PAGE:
Donna Darling Collection – Part 17

Treasure Chest Thursday
By Don Taylor

Photo of Don Taylor with cat Nasi.California Bathing Beauties

For this week’s Treasure Chest Tuesday, I’m looking at several photos from the Donna Darling Collection. First, Image 0174 is a photo of Donna Darlings Bathing Beauties in a “Beach Promenade.” In most of the advertisement billings, this show was called, “The California Bathing Beauties. The show probably began in July 1920 at Moss’ Broadway at 41st and appears to have played in Philadelphia, Washington DC, Coney Island, Baltimore, Albany, Alexandria (IN), Wilkes-Barre, Reading, New Haven (CT), and Bridgeport (CT).

I have not learned who the other five women are in the photograph, but it is clearly Donna in the top back.

Photo of the Donna Darlings Bathing Beauties in a Beach Promenade
Donna Darlings Bathing Beauties in a Beach Promenade – cropped, edited, and resized for the web. See Note Below.

Photos 0194

Next, I looked at the Donna Darling Collection Item 194 – a set of seven photographs.

Two of the photos are of Donna holding Russell – one as a baby and one as a toddler with both Donna and Russell in swimming suits. Next are two photos of Russell. In one he is sitting in a walker of some sorts and the other he is standing behind a life ring aboard the SS Virginia out of New York. In 1930 Donna, Sammy, and Russell went to Panama for work. Russell would have been about three, which looks right for this photo. A Wikipedia article[i] indicates that the SS Virginia was built in 1928, was part of the American Line whose route was New York to Havana, to the Panama Canal, then on to Los Angeles and San Francisco.

Photo of Russell Amsterdam (Kees) & Donna Montran c. 1927
Russell Amsterdam (Kees) & Donna Montran c. 1927

Photo of Russell Amsterdam (Kees) & Donna Montran - c. 1930
Russell Amsterdam (Kees) & Donna Montran – c. 1930.

Photo of Russell Amsterdam (Kees) in walker circa 1928
Russell Amsterdam (Kees) in walker c. 1928

Photo of Russell Amsterdam (Kees) (aboard S S Virginia) circa 1930
Russell Amsterdam (Kees) (aboard S S Virginia) c. 1930
Photo of Sammy Clark Amsterdam (with car) - 1927
Sammy Clark Amsterdam (with car) – 1927

Next is a photo of Sammy Clark Amsterdam standing alongside a car. I don’t know cars well enough to identify what it is. [If anyone that can identify it I’d love to hear from you. – Please, use the comment form below.] The license plate indicates it was in Michigan in 1927.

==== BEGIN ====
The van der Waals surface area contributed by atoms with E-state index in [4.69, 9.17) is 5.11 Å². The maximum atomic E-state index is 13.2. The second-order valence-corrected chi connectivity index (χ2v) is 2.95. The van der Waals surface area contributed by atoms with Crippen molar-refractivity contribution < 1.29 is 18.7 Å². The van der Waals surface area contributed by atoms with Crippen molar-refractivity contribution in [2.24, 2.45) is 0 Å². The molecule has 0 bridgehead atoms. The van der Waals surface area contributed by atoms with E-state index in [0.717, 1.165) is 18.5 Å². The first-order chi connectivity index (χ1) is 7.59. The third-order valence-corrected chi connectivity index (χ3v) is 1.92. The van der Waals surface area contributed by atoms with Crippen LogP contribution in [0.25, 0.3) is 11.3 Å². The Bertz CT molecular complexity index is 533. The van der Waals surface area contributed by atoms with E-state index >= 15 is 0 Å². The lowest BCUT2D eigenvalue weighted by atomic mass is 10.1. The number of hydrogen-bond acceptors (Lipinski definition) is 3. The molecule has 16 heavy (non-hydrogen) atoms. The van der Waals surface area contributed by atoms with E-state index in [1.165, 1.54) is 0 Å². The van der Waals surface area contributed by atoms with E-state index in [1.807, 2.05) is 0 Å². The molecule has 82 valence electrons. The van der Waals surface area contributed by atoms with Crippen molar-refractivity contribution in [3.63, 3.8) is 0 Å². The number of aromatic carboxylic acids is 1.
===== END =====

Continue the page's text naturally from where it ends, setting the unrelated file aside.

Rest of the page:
The final photo is something of a mystery. This is clearly Donna holding a baby, but the baby doesn’t appear to be Russell. I believe the baby is Sylvia and I believe the man is Harvey Knight, Donna’s stepfather. If so, this would be from 1932. [Photo below.]

Conclusion

December (XX) 1924 – The Bathing Beauty Review featuring Donna Darling and Murry Earle played at the Al Ringling Theatre in Baraboo, Wisconsin.

Photo of Harvey Knight, baby Sylvia Amsterdam & Donna Montran on right - circa 1932.
Probably, Harvey Knight, the baby appears to be Sylvia Amsterdam (Kees) & Donna Montran is on right – circa 1932.

Sources

[i] Wikipedia Article: SS Brazil (1928) – https://en.wikipedia.org/wiki/SS_Brazil_(1928)

Note:

I have a higher quality image of Donna Darlings Bathing Beauties available for family members and vaudeville buffs. Please contact me via eMail or the contact form below for a copy. Cite “Image 0174.”


The meetings of Dick Brown – Donna, Dorothy, & Cecelia

The most fascinating stories in our family histories are often about how and where our ancestors met. These stories are often lost in just a couple generations. We, obviously, know where and when we met our spouses and often know when, how, and where our parents met. Knowing how our grandparents met is unusual, and knowing how our great grandparents met is rare — Our oral histories usually don’t go back that far. As such, it is really important to document how and where our ancestors met so their stories can pass down to future generations.